The High Post

PDA is Not Okay Ally Bair Photography Editor As I sit in front of my television and watch old reruns on TVLand, I can’t help but notice how teenagers used to show their affections. In the olden days, teens expressed their emotions by exclaiming corny phrases to each other and sharing milkshakes at the local diner. Nowadays, on the other hand, teens share STDs instead of milkshakes. Even though our modern traditions differ from the Cleavers’ oldfashioned traditions, our goals when it comes to love have remained the same. Both generations believe that displaying love and care is important; however, the older generation valued intimacy, romance, and respect more than we do, as I can see as I walk through the hallways. Our generation shows no regard for these three sacred principles and suck face wherever they please. As I watch a couple make out, I can’t help but wonder, are they so insecure about their relationship that they have to show everyone that they care about each other? In my opinion, less is more. My good friend Merriam-Webster defines the word “intimacy” as “privacy, especially as suitable to the telling of a secret”. When you kiss another, you are having an intimate moment, also known as a private moment. How much privacy can you get when you’re surrounded by at least 30 other people? If you kiss someone in a school hallway, that moment of intimacy does not exist and the kiss feels typical, normal, boring. Don’t you want to feel excited when your significant other approaches you to bestow a kiss? Wouldn’t it make you feel special to share a secret with the person you care more about than anyone? If you answered yes to either of these questions, wait to kiss that special someone in private. It will seem much more significant and special because of the intimacy factor. In conclusion, the less you display your affection in public, the closer you and your partner will grow. Remember the scene in The Notebook in which star-crossed lovers Allie and Noah kiss in the rain; or how about the scene in The Sound of Music in which Maria and Captain Von Trapp kiss in the gazebo? Do you remember admiring the romantic atmosphere and exclaiming, “I want that!”? Why settle for any less? A school hallway pales in comparison to a dock in the rain or a moonlight gazebo. Most adults say that romance is dead, and unfortunately, our generation buys into that foolish notion. As long as we still watch movies like The Notebook and The Sound of Music and take notes from the romantic notions of Noah Calhoun and Captain Von Trapp, romance will never die. Don’t settle for less; settle for the best. “R-E-S-P-E-C-T, find out what it means to me!” Take a cue from the Queen of Soul, Miss Aretha Franklin, and find out what respect means to your peers. By kissing your significant other in the hallway, you will impact more people than you think. The hallways are typically occupied by at least 30 people; you and your significant other are not the only two in the hallway. Teachers and students alike roam the hallways between classes and neither of them wants to watch you swap spit. Teachers treat their workplace as a professional atmosphere. Like teachers, we produce most of our work at school. As for now, our number one profession is learning. We should treat it as a professional atmosphere, because for now, it is. The less PDA you display, the more professional our school will seem and the better you will learn. Let’s return to math class for a moment. In this equation, less PDA equals more intimacy, romance, and respect; all three good things. Those three things can be yours if you stop making out in the hallways. Stop PDA and get what you deserve.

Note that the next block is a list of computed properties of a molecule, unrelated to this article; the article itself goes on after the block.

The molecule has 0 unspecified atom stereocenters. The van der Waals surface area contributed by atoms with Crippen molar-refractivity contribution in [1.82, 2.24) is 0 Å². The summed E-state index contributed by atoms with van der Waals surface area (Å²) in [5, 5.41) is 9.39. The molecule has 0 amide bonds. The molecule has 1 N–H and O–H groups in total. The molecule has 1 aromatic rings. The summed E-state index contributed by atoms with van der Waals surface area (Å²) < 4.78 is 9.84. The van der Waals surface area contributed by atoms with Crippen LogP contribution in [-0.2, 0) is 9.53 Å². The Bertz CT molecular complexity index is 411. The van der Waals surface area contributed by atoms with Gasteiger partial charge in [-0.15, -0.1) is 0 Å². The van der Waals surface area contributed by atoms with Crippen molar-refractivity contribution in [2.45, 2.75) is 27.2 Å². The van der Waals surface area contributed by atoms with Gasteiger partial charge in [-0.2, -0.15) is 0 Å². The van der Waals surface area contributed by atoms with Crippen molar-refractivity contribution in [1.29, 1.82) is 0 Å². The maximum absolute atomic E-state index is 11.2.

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In-Depth • 9

Spread the Word to End the R-Word Greater Latrobe students join in on the ‘Spread the Word to End the Word’ Campaign Courtney Joseph Reporter

In 2008, the Special Olympics launched the web site as a first step to eliminating the word “retarded” in a derogatory sense. They felt that the word’s meaning had been altered from a strictly medical term to a common word in society used to refer to things in a negative way. In their organization with the motto “Spread the Word to End the Word”, people of all ages pledge to stop using the r-word. By the end of 2011, over 200,000 pledges were collected. As an international project, this organization has reached all over America. From coast to coast, people make pledges every day in support of eliminating the r-word. The annual campaign took place March 7 and as a result, events were set up across the country. The purpose of these campaigns is to raise awareness of the hurtful feelings this derogatory word causes and give people the opportunity to pledge against saying it. GLSD gave students an opportunity to make a pledge on Wednesday March 7. At the elementary schools, kids were taught lessons about the r-word and being kind. At the junior high, students could pledge during homeroom. The high school made a morning announcement which directed students to the where they could make a pledge. There is great importance in raising awareness of the hurtful meaning given to the r-word. Kelly Gibson, the GLSD psychologist intern, helped plan the events for this organization within the district. “When people use the r-word, it’s often not used in an offensive way. However,

people with intellectual disabilities can still take offense,” said Gibson. On Saturday, March 3rd, an event took place at the Westmoreland Mall sponsored by Spread the Word to End the Word to raise awareness and collect pledges. Students from the senior high volunteered their time to spread the word and get people to pledge. Senior Drew Eline worked at a station where she handed out bracelets and chocolate to those who made a pledge. “People don’t realize the fact that the word affects people